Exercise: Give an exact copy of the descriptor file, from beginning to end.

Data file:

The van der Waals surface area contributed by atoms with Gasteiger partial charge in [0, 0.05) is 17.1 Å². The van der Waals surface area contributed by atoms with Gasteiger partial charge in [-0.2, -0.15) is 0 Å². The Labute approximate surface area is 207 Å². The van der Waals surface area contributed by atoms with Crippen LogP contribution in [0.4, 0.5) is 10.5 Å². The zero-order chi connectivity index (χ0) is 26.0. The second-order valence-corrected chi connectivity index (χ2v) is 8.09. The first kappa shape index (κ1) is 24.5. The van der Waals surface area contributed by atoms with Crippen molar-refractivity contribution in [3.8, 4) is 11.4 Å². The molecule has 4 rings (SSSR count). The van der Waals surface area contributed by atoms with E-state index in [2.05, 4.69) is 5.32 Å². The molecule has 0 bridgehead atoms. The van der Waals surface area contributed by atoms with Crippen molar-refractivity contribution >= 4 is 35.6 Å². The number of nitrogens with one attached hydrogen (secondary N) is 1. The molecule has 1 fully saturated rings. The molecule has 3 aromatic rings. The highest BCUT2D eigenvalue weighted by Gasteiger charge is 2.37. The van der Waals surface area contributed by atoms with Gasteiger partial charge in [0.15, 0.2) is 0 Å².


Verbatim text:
The van der Waals surface area contributed by atoms with Gasteiger partial charge in [0, 0.05) is 17.1 Å². The van der Waals surface area contributed by atoms with Gasteiger partial charge in [-0.2, -0.15) is 0 Å². The Labute approximate surface area is 207 Å². The van der Waals surface area contributed by atoms with Crippen LogP contribution in [0.4, 0.5) is 10.5 Å². The zero-order chi connectivity index (χ0) is 26.0. The second-order valence-corrected chi connectivity index (χ2v) is 8.09. The first kappa shape index (κ1) is 24.5. The van der Waals surface area contributed by atoms with Crippen molar-refractivity contribution in [3.8, 4) is 11.4 Å². The molecule has 4 rings (SSSR count). The van der Waals surface area contributed by atoms with E-state index in [2.05, 4.69) is 5.32 Å². The molecule has 0 bridgehead atoms. The van der Waals surface area contributed by atoms with Crippen molar-refractivity contribution >= 4 is 35.6 Å². The number of nitrogens with one attached hydrogen (secondary N) is 1. The molecule has 1 fully saturated rings. The molecule has 3 aromatic rings. The highest BCUT2D eigenvalue weighted by Gasteiger charge is 2.37. The van der Waals surface area contributed by atoms with Gasteiger partial charge in [0.15, 0.2) is 0 Å².